The site looks rather ‘bare-bones’ for a project started in 2001 and I was wondering if you had other links to anything more current. After 11 years are you aware of any actual textbooks we can access as examples to help guide further thinking?

2. Sam shallcross - December 5, 2012

The ability to edit a text book is extremely disirable. . .I agree. In our Junior school we already rely heavily on ebooks through curriculum visions for learning in humanities. Although these ebooks are not able to be edited, the pupils can access them from home using a generic username and password. This has saved the humanities budget a fortune in books that become very quickly outdated, torn , lost etc!
So first step comolete

ianinsheffield - December 5, 2012

Good points Sam.
This is well outside my experience, but would you say it was possible (if not practicable) for humanities teachers in the junior school context to co-author a book in the way I’m advocating here? Many people making small but valuable contributions to a a product they would feel invested in?

Sam - December 5, 2012

In theory, yes, but in a Junior school context there is much less reliance on text books as opposed to a GCSE course. Text books form one small part of the teaching resources teachers/students use, (as is he case in Secondary too). For humanities most text books are on one topic like Romans or Mountains, which is why Curriculum Visions has helped so much. It was very expensive to have class sets of books for every half terms topic, but Curriculum Visions allows more freedom to pick and choose topics to cover. The expectations are different to secondary schools in the sense that topics are not so prescribed. Coverage of invaders in KS2 for example could be done by learning about Romans, Saxons or Vikings….or all three! So as Junior schools approach their coverage of skills and investigations differently, it might be harder to collaborate on a detailed ebook resource across schools.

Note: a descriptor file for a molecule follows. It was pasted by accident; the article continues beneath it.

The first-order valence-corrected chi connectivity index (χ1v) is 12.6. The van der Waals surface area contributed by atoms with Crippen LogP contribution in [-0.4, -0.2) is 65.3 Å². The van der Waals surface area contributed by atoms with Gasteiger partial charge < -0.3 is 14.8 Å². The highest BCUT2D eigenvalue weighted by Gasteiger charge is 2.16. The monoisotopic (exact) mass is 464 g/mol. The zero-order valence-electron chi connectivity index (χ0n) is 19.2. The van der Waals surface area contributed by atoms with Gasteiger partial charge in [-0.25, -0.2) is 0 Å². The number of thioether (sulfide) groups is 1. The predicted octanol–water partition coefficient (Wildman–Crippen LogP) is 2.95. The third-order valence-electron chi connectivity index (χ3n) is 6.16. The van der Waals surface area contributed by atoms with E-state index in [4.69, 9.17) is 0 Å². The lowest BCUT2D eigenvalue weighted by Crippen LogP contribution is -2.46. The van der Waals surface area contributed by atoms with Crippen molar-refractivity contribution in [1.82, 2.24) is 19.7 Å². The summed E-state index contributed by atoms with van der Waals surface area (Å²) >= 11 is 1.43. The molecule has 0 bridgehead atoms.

The more I think about this, the more I like the approach of Simon Haughton and others who have created resources like the Infant encyclopedia and Woodlands Homework resources. These are not just limited to being e books, but use a range of multimedia to support learning in a subject. In our own schools, Mark Weddell has also commented several times about the merits of using the portal to build a shared topic area for schools to share. . . Not limiting to an Ebook but sharing web links, videos, info, wikis etc on an area like Romans. These pages could be editable by any teachers and possibly even students….but maybe that is a whole other discussion!

3. Let’s Git Goin’ | In the pICTure - November 1, 2013

[…] why we don’t work in a more unified or concerted way to undertake that development work? I posed a similar question when thinking about the text books which we use to support our students’ studies. Why then […]